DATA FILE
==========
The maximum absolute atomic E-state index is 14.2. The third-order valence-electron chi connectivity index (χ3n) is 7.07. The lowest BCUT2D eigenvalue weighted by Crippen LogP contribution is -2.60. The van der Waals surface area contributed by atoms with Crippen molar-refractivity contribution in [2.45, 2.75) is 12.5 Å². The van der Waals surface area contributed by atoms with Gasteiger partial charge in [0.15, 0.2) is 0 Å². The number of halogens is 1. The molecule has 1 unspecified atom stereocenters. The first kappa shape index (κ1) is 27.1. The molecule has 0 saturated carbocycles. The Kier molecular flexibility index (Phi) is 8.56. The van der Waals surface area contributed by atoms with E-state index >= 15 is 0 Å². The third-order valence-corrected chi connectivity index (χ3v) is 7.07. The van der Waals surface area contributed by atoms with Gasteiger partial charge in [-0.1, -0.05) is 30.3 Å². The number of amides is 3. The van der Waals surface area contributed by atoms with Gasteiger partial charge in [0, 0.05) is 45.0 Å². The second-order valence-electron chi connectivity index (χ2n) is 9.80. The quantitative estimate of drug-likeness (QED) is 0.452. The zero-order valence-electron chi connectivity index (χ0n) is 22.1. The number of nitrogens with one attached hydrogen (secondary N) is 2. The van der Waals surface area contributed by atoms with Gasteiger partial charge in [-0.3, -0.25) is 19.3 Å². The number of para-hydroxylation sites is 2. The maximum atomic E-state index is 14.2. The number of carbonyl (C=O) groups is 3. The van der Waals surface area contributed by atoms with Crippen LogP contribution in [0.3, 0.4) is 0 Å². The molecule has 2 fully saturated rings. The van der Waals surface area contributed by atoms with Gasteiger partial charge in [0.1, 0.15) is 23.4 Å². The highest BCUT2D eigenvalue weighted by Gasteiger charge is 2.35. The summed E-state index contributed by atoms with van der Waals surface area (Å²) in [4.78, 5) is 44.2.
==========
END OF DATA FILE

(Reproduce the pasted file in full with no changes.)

The maximum absolute atomic E-state index is 14.2. The third-order valence-electron chi connectivity index (χ3n) is 7.07. The lowest BCUT2D eigenvalue weighted by Crippen LogP contribution is -2.60. The van der Waals surface area contributed by atoms with Crippen molar-refractivity contribution in [2.45, 2.75) is 12.5 Å². The van der Waals surface area contributed by atoms with Gasteiger partial charge in [0.15, 0.2) is 0 Å². The number of halogens is 1. The molecule has 1 unspecified atom stereocenters. The first kappa shape index (κ1) is 27.1. The molecule has 0 saturated carbocycles. The Kier molecular flexibility index (Phi) is 8.56. The van der Waals surface area contributed by atoms with E-state index >= 15 is 0 Å². The third-order valence-corrected chi connectivity index (χ3v) is 7.07. The van der Waals surface area contributed by atoms with Gasteiger partial charge in [-0.1, -0.05) is 30.3 Å². The number of amides is 3. The van der Waals surface area contributed by atoms with Gasteiger partial charge in [0, 0.05) is 45.0 Å². The second-order valence-electron chi connectivity index (χ2n) is 9.80. The quantitative estimate of drug-likeness (QED) is 0.452. The zero-order valence-electron chi connectivity index (χ0n) is 22.1. The number of nitrogens with one attached hydrogen (secondary N) is 2. The van der Waals surface area contributed by atoms with Gasteiger partial charge in [-0.3, -0.25) is 19.3 Å². The number of para-hydroxylation sites is 2. The maximum atomic E-state index is 14.2. The number of carbonyl (C=O) groups is 3. The van der Waals surface area contributed by atoms with Crippen LogP contribution in [0.3, 0.4) is 0 Å². The molecule has 2 fully saturated rings. The van der Waals surface area contributed by atoms with Gasteiger partial charge in [0.1, 0.15) is 23.4 Å². The highest BCUT2D eigenvalue weighted by Gasteiger charge is 2.35. The summed E-state index contributed by atoms with van der Waals surface area (Å²) in [4.78, 5) is 44.2.